Last Updated on February 6, 2013 by Federal Disability Lawyer
When I look at a potential disability retirement case, I find it helpful to look at the case not only prospectively, but retrospectively. While not a “rule” cast in stone, when the Office of Personnel Management approves a disability retirement case, it will normally attach a page which identifies which disability — normally one, often two, sometimes three — was/were the basis for the approval. Thus, it is important when preparing a disability retirement packet and application, to identify which medical disabilities will be listed and depended upon; and further, once is it approved, it is helpful to look to the future, for there is a random chance that every 2 years or so, you will be selected to answer a Medical Questionnaire to determine if you are still disabled.
Thus, if you list a minor medical condition, and you get approved for that minor medical condition, if you recover from that condition, you can potentially lose your disability retirement benefits in the future. (Note: for those of you who are my clients, please do not worry; no client of mine who has received a Medical Questionnaire has ever lost his/her disability annuity). Thus, it is important to identify those medical conditions which are the “most serious”, and base your medical disability retirement packet upon the most serious, long-term disability first –before listing secondary or additional medical disabilities. This is not to say that you should not list more than one medical disability; indeed, in preparing my packets for my clients, I will often list more than one, but I do it in sequential fashion, and when I put together my legal memorandum in arguing my case on behalf of my client, I constantly refer back to the central medical disability.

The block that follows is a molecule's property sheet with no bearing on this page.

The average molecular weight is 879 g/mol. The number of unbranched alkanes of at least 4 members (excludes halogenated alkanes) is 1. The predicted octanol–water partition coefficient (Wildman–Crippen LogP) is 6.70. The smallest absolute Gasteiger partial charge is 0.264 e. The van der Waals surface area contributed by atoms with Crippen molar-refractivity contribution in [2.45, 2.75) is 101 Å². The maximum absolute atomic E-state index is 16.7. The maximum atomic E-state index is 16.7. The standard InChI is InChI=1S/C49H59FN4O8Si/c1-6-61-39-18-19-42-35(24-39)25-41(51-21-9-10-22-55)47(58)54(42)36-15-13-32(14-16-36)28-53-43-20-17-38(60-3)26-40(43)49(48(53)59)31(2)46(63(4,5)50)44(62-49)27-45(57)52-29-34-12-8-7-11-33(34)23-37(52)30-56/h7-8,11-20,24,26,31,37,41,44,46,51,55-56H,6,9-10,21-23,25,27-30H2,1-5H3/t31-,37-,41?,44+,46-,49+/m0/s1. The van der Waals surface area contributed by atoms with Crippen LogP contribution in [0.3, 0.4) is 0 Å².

Robert R. McGill, Esquire